Magnetic composites are engineered materials made of magnetic particles embedded in a non-magnetic, insulating matrix. Such materials are of importance for inductors and antennae used in cellphones and other wireless frequency applications. At these frequencies, eddy currents losses preclude the use of bulk or thin film devices. We are investigating composite materials made of plate-shaped particles oriented in the matrix using a rotating, planar magnetic field. The orientation results in anisotropy, extending the useful frequency range of the material. This work combines modeling and experiments to understand and control the orientation of the particles in the applied magnetic field as well as to predict the permeability of the composite as a function of particle size, concentration and degree of orientation.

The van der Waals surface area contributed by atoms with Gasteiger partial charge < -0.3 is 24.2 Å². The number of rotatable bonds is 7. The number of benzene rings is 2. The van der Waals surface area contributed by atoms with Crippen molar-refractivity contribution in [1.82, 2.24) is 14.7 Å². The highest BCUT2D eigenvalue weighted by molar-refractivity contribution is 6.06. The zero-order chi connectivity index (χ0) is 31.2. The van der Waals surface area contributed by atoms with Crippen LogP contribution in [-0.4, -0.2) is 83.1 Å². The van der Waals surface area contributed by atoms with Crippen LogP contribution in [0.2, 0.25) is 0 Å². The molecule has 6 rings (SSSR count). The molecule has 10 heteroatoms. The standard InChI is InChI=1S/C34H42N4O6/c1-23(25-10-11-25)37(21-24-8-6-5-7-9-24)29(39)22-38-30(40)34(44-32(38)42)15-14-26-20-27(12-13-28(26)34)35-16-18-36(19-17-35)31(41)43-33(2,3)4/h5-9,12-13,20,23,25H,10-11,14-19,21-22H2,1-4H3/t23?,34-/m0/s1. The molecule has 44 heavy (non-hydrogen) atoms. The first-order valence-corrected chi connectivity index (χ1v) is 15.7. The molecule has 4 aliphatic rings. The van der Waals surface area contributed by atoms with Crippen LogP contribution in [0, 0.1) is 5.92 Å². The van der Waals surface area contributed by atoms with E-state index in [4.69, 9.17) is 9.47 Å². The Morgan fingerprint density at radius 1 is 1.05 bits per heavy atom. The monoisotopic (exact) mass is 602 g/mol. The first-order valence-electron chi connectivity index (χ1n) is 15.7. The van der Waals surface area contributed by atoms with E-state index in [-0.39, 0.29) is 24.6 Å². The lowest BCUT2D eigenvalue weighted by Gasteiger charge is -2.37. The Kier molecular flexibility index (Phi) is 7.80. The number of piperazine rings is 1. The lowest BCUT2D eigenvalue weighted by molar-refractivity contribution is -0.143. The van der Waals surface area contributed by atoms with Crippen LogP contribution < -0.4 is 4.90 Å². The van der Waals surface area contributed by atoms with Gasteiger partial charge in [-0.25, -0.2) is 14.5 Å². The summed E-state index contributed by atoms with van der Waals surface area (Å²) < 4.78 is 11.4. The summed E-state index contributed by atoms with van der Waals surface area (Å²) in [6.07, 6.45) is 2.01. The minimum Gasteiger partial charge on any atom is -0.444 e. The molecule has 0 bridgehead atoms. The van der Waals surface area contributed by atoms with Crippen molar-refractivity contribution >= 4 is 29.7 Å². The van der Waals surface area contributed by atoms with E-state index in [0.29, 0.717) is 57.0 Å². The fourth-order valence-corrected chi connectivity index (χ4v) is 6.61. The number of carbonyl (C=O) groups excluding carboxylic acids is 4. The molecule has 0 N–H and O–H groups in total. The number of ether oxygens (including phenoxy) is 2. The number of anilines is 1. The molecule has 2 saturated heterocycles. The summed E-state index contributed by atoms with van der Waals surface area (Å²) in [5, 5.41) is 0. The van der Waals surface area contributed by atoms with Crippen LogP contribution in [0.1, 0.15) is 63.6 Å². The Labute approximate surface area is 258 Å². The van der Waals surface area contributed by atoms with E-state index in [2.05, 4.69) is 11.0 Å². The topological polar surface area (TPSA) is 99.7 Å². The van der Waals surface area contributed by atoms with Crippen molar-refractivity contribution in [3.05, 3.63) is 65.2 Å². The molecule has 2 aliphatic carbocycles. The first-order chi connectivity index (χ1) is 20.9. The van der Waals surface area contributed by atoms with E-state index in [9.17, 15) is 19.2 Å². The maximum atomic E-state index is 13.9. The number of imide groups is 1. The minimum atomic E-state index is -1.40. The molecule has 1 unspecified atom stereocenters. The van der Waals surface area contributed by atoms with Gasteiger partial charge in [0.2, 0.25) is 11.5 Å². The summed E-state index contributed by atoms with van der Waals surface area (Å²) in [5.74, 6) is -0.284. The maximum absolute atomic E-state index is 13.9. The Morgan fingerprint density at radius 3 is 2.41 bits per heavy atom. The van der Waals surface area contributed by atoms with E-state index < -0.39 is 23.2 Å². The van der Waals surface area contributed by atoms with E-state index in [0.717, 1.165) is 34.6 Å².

Magnetic nanoparticles are of interest for a wide range of technologies including inductor and transformer cores, radio frequency absorbing and antenna loading materials as well as biomedical applications such as hyperthermia (cancer) treatment and diagnostic imaging. Understanding the nonlinear and hysteretic behavior of the nanoparticles in the operating frequency and magnetic field range is requisite to the design and development of these applications; yet, few instruments particularly, with high field and high frequency measurement capability, are available to characterize the nanoparticles. To fill this metrology need, we have developed a high field, high-frequency ac magnetometer capable of providing 130 mT at 50 kHz. In continuing effort, hysteresis measurements, made using the magnetometer, of a variety of magnetic nanoparticles are being used to verify Stoner-Wohlfarth and Néel relaxation theories commonly employed to model nanoparticle behavior.